4. Some completely broken HTML minifiers will remove line numbers, because they are empty tags (that’s the only way to make Safari ignore them on copy-paste). Removing empty tags is just wrong, considering how many browser hacks were built on top of these throughout the years. I saw this issue with HTML Tidy, which is an antique tool detached from reality (even in the HTML5 fork).

If you care about compatiblity with bad tools or unusual scenarios, and don’t mind losing anchorlinenos, consider using the lineos="ol" mode instead of lineos="table".

Browsers vs code vs minifiers

Limitations (3) and (4) might be considered bugs in my code and not the minifiers. But note that browsers don’t ignore whitespace when parsing, and although the default white-space: normal setting for most tags collapses them, you can use white-space: pre or white-space: pre-wrap to display them. Those minifiers don’t take the CSS into account, and assume the default behavior, collapsing spaces outside of <pre> tags. Which is wrong if you override white-space on other elements, and “wasteful” if you do pre { white-space: normal } for some unusual reason (yeah, don’t do that.)

Collapsing whitespace could be worked around with a <pre> tag around each line of code, but Firefox will add extra newlines when copying (so the actual code is on every other line of the copied text). This is not avoidable and hard-coded (the plaintext conversion does not look at CSS either, and has a special case for <pre> since it makes sense for normal use of that tag. And you can’t wrap the entire table in a <pre> tag. If I added one, browsers would move it outside of the table to make the HTML valid. But if browsers do that, some of those clever minifiers might fix HTML syntax as well.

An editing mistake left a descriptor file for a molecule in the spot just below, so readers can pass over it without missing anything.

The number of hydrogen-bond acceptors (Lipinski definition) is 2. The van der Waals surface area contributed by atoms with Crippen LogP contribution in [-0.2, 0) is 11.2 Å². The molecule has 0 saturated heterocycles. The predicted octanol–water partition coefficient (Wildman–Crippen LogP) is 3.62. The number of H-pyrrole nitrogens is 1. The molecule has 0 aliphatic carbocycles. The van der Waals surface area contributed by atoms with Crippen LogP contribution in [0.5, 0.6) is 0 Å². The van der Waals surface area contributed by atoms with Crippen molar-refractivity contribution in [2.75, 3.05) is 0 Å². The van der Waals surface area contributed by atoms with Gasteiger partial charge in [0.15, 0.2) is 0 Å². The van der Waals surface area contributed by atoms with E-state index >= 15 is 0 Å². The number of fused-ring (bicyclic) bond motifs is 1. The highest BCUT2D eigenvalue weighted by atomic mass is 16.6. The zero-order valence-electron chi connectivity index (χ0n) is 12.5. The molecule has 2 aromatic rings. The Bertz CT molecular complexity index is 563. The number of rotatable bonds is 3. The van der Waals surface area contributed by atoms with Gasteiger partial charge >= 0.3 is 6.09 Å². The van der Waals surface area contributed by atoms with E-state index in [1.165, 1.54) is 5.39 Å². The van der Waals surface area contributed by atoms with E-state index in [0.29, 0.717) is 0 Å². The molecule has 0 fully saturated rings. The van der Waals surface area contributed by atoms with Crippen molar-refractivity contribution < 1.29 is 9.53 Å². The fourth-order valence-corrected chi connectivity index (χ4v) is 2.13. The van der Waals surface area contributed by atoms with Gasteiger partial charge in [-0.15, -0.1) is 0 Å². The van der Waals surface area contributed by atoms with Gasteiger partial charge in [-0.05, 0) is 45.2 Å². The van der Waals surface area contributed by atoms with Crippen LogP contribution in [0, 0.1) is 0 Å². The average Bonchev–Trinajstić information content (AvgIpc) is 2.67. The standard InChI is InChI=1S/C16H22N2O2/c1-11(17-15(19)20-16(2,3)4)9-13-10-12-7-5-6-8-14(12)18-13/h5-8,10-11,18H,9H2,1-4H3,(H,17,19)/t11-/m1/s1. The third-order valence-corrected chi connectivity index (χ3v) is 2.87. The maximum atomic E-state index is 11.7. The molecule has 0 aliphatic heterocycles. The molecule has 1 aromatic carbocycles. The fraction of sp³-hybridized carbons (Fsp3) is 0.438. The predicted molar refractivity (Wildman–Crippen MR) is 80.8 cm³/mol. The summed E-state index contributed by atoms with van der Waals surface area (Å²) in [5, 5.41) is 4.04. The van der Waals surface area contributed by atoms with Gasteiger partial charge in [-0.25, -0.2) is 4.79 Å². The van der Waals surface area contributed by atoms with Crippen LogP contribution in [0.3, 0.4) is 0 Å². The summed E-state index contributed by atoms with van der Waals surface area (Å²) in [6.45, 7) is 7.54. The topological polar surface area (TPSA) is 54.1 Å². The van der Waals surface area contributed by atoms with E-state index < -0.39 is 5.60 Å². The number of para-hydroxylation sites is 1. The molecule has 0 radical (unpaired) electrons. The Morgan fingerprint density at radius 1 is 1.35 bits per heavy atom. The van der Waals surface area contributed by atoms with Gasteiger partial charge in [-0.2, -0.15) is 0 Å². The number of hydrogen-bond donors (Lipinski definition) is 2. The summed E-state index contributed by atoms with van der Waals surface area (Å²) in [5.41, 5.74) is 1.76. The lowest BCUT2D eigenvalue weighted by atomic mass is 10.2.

I decided to use a different solution, and work around these tools, by using non-breaking spaces for longer runs of spaces. This depends on web browsers replacing those with regular spaces when copying. Luckily, all browsers do this, and considering a 2008 4chan meme (“can’t triforce”, search results might be NSFW), that’s been a thing since forever and is not likely to change.

The selected solution of replacing runs of spaces with non-breaking spaces can lead to the code overflowing the box/adding a horizontal scrollbar. Those will happen only in very specific edge cases, i.e. very narrow windows + very large fonts + large indents + no regular (single) spaces close to the indent.

I also decided not to apply it to tabs (\t, ^I, U+0009 HORIZONTAL TAB), because tab width can be random, and tabs move the caret to a place, not by a set amount (so in "a\tb" and "aa\tb", the "b" appears in the same place on the line). Which is generally difficult to handle properly, and you should be using spaces to indent your code anyway.

You should also note that GitHub uses both of these techniques, and BitBucket uses the first one. And that it’s easier for everyone to find a better tool if their current tool does stupid stuff.

License

Copyright © 2020, Chris Warrick. Licensed under the 3-clause BSD license.

Many parts of the code are taken from Pygments’ original HTMLFormatter, which is copyright © 2006-2019 by the Pygments team, and is licensed under the 2-clause BSD license.